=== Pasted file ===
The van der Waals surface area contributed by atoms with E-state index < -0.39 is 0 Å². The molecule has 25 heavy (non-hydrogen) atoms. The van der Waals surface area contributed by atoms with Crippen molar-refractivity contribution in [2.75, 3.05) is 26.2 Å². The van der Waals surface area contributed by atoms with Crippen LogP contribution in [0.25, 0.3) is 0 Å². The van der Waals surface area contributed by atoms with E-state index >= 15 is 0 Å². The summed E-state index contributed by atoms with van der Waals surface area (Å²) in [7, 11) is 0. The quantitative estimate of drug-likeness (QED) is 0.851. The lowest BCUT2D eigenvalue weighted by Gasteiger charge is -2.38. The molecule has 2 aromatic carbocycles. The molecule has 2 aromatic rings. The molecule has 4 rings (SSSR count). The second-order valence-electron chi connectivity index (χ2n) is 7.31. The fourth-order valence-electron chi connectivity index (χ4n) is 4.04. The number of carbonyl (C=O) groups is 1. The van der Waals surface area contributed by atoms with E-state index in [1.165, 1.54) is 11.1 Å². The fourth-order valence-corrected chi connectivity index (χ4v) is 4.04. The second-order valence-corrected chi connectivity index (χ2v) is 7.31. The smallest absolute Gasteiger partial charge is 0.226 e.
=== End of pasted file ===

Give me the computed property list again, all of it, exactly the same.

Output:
The van der Waals surface area contributed by atoms with E-state index < -0.39 is 0 Å². The molecule has 25 heavy (non-hydrogen) atoms. The van der Waals surface area contributed by atoms with Crippen molar-refractivity contribution in [2.75, 3.05) is 26.2 Å². The van der Waals surface area contributed by atoms with Crippen LogP contribution in [0.25, 0.3) is 0 Å². The van der Waals surface area contributed by atoms with E-state index >= 15 is 0 Å². The summed E-state index contributed by atoms with van der Waals surface area (Å²) in [7, 11) is 0. The quantitative estimate of drug-likeness (QED) is 0.851. The lowest BCUT2D eigenvalue weighted by Gasteiger charge is -2.38. The molecule has 2 aromatic carbocycles. The molecule has 2 aromatic rings. The molecule has 4 rings (SSSR count). The second-order valence-electron chi connectivity index (χ2n) is 7.31. The fourth-order valence-electron chi connectivity index (χ4n) is 4.04. The number of carbonyl (C=O) groups is 1. The van der Waals surface area contributed by atoms with E-state index in [1.165, 1.54) is 11.1 Å². The fourth-order valence-corrected chi connectivity index (χ4v) is 4.04. The second-order valence-corrected chi connectivity index (χ2v) is 7.31. The smallest absolute Gasteiger partial charge is 0.226 e.